By Lenis Rodrigues, Media Relations Blogger
You read it right – daredevils. Those daring Port Authority maintenance employees who routinely hang – albeit tethered with safety harnesses — suspended from the George Washington Bridge, performing inspections and maintaining the span from a height above the water nearly the length of two football fields!
Thank goodness winter in the NY/NJ region has been mild so far . . .because during extreme winter weather the cables on the GWB can become coated in a thick sheath of ice. Once the ice begins melting, sections of cable ice can break free and fall onto the roadway. When such conditions exist, traffic traveling toward the upper level is diverted to lanes on the bridge’s lower level.
“Height-certified” crewmembers carrying wooden pick-axes climb to the top of the cables at midspan, hook on their safety ropes, and begin the trek to the very top of the tower. Swinging their ax handles as they climb, they break loose and pry free the ice. Just imagine looking down from those cables. I get dizzy just thinking about it.
“My first time out on the bridge was overwhelming because of the height and the breath taking view. Once I walked a few times to the necklace lights, it became second nature.”
— Former George Washington Bridge Electrician, John O’Leary. John just recently transferred over to the Lincoln Tunnel as a Maintenance Supervisor.
And that’s not all. Engineers also monitor the bridge cables for corrosion and wear. Inspectors drive long, wooden wedges into the cables to look for rust deep inside. These inspections usually are done at the midspan of the bridge.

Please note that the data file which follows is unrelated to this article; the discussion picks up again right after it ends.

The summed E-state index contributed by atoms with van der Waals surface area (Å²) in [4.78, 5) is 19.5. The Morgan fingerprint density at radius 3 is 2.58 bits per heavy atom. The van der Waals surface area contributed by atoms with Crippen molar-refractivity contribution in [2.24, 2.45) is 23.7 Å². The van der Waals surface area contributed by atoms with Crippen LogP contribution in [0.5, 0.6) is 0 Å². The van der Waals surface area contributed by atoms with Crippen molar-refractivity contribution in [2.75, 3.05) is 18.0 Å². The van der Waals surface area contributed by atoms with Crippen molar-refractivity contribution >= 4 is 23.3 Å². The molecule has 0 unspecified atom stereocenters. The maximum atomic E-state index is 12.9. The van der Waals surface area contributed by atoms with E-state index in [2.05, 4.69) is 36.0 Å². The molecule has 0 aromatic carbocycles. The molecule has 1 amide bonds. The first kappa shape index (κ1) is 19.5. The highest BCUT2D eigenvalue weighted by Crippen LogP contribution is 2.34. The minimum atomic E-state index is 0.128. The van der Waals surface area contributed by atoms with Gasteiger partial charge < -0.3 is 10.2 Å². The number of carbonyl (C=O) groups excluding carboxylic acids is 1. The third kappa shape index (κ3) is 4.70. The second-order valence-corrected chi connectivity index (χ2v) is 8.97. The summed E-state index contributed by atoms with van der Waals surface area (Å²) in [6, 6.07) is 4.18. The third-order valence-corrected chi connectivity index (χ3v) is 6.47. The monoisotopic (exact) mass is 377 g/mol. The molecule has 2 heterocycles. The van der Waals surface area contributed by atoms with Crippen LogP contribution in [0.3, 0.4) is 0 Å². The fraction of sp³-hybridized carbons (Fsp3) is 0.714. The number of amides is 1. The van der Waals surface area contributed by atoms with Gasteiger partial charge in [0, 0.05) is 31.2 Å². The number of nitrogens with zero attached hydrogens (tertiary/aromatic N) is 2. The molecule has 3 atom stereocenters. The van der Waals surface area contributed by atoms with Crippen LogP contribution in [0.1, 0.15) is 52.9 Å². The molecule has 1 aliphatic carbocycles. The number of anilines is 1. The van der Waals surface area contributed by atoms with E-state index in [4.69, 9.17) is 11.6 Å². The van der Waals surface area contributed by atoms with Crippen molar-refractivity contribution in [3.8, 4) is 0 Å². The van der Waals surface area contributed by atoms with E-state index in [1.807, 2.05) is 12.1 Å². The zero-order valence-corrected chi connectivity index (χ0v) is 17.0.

Although most improvements to the bridge place the highest priority on improving traffic flow and preserving the structure, one daring job on the bridge raises public awareness about breast cancer and is likely saving lives.
For the last several years, the Port Authority’s sky-high electricians volunteer to install pink gels on the bridge’s 156 necklace lights to commemorate Breast Cancer Awareness Month. The electricians move so quickly that the gels are installed in under an hour. Moreover, as part of the longstanding observance of Veterans Day since 1947, the electricians ascend once more to the top of the bridge’s tower to unfurl the world’s largest free-flying American flag.
Just like other daredevils, the Port Authority electrical team puts in hours and hours of training and practice to master working hundreds of feet above ground.
Some people might call them crazy, but their work is essential to the region. The Port Authority admires their courage. There’s no denying they are among the most fearless people in the world. Just like the late motorcyclist daredevil Evil Knievel and high-wire walkers, they do incredible feats that command our attention and respect.